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Neolin

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A contemporary portrait bust of Neolin, artist unknown
A contemporary portrait bust of Neolin, artist unknown

Neolin (“The Enlightened” in Algonquian), known as "the Delaware Prophet," was a Native American visionary prophet of the Lenni Lenape people. He lived during the middle to late 18th century, but his exact birth and death dates are unknown. His visions inspired a traditionalist movement that extended all along the Mississippi Valley and invigorated the rebellion led by himself and Chief Pontiac. The Lenni Lenape first came into contact with Europeans — Dutch fur traders — in the early 17th century. European traders and the Lenni Lenape had different ideas of what a trade relationship should be; whereas the Europeans reacted to market pressures and fluctuations, trade for the Lenni Lenape was part of a social relationship. The dealer in merchandise was viewed as a “father” who was responsible for providing high-quality goods as gifts, which the “children,” the Lenni Lenape, were obliged to reciprocate at a fair value. Rather than constantly watching for other suppliers who could supply higher quality or lower prices, the trade relationship — actually a gift exchange — was a solemn covenant. In fact, some exchanges were intentionally uneven; when one party was in need, the other party would “subsidize” the exchange, which would be made up in future trade. The capitalist principle of “buy cheap and sell dear” had no place in this relationship. All of this meant that the two trading partners were no longer strangers, but symbolic kin. Anything that upset this balance threatened the whole relationship between nations. Gradually, this trade relationship made the Delaware dependent on Europeans, as demand for manufactured goods made their traditional skills “obsolete,” so that they were no longer passed on. Starvation brought about by overhunting for the fur trade forced the Lenni Lenape to migrate North and West of their original land in Eastern Pennsylvania, New Jersey, and Southeastern New York. The forced migration destroyed much of their culture, leaving them extremely receptive to the new messages of both indigenous prophets and Christian missionaries. The prophets’ messages were often influenced by the missionaries.

In 1761, after a period of fasting, incantation and dreaming, Neolin was called in a vision to visit The Master of Life (Keesh-she'-la-mil'-lang-up, or "Being Who Thought Us Into Being”). His vision began with a journey to The Master of Life; the first two attempts led to fiery dead ends, but the third was unobstructed. Along this road he was directed through various trials: a cleansing bath and the ascent of a mountain using only his left foot and left hand. The Master of Life directed the Lenni Lenape to return to the traditional ways of their ancestors, renouncing all cultural trappings of the White colonists, including not only alcohol, but also European clothing and diet. Furthermore, it was revealed that their gravest sin was tolerating the colonists on their lands; it was time to wage a holy war. Neolin proclaimed that if these conditions were met, the Lenni Lenape territory would once again be rich in game and the people would prosper. In 1762, Neolin was taught a prayer by the Master of Life, to be said every morning and evening. His teachings attracted hundreds of disciples. Local tribal chiefs in the area now known as Ohio adopted Neolin's prophecy, and organized a confederacy of tribes. Neolin's thus came to influence the political policies of nearly twenty tribes from Lake Ontario to the Mississippi, including the Ojibwa, Ottawa, Potawatomi, Seneca, Huron, Miami, Shawnee, and Delaware. His most prominent follower was the Ottawa chief Pontiac, who was a charismatic political leader. In 1763, Pontiac and his allies went to war against the British, trying (and failing) to take Fort Detroit. Neolin had rejected this plan and called for the warriors to lay down their arms. His direction was disregarded.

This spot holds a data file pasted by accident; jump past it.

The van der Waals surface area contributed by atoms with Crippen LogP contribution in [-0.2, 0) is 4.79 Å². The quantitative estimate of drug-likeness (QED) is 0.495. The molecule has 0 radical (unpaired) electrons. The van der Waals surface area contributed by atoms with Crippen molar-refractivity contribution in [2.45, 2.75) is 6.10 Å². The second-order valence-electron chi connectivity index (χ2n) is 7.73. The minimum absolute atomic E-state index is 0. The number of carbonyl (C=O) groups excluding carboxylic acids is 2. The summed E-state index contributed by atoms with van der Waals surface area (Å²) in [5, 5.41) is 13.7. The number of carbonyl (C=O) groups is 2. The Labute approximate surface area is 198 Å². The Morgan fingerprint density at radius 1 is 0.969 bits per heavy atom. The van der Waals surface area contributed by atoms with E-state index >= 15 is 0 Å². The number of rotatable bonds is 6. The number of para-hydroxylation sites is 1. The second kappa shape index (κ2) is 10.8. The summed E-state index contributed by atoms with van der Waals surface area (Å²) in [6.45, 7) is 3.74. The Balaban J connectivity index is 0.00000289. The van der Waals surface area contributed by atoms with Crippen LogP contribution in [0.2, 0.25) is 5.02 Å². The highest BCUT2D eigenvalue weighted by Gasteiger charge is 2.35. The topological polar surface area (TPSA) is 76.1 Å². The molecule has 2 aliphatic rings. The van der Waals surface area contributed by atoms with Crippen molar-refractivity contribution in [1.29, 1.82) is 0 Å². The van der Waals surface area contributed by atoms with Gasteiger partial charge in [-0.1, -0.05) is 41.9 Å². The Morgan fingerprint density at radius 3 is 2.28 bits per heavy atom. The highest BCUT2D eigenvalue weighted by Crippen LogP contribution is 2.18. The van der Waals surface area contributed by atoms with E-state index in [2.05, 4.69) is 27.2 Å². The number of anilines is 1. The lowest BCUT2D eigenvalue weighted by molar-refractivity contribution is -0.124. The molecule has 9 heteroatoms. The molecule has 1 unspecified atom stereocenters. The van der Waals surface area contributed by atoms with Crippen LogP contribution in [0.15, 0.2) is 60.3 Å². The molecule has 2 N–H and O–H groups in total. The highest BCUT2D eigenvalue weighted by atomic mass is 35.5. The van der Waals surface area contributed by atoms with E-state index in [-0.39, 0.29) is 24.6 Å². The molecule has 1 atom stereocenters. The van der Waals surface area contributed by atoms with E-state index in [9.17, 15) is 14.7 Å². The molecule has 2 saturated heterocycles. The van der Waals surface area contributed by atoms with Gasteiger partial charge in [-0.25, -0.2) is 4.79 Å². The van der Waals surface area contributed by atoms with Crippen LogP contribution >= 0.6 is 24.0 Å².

Neolin’s most revered creation was the Great Writing, a diagram of the path to heaven, which he drew on a deerskin. Influenced by the wisdom-teachings of the Christians with whom his people had traded, he also offered his followers Bibles, which they exchanged for deerskins.

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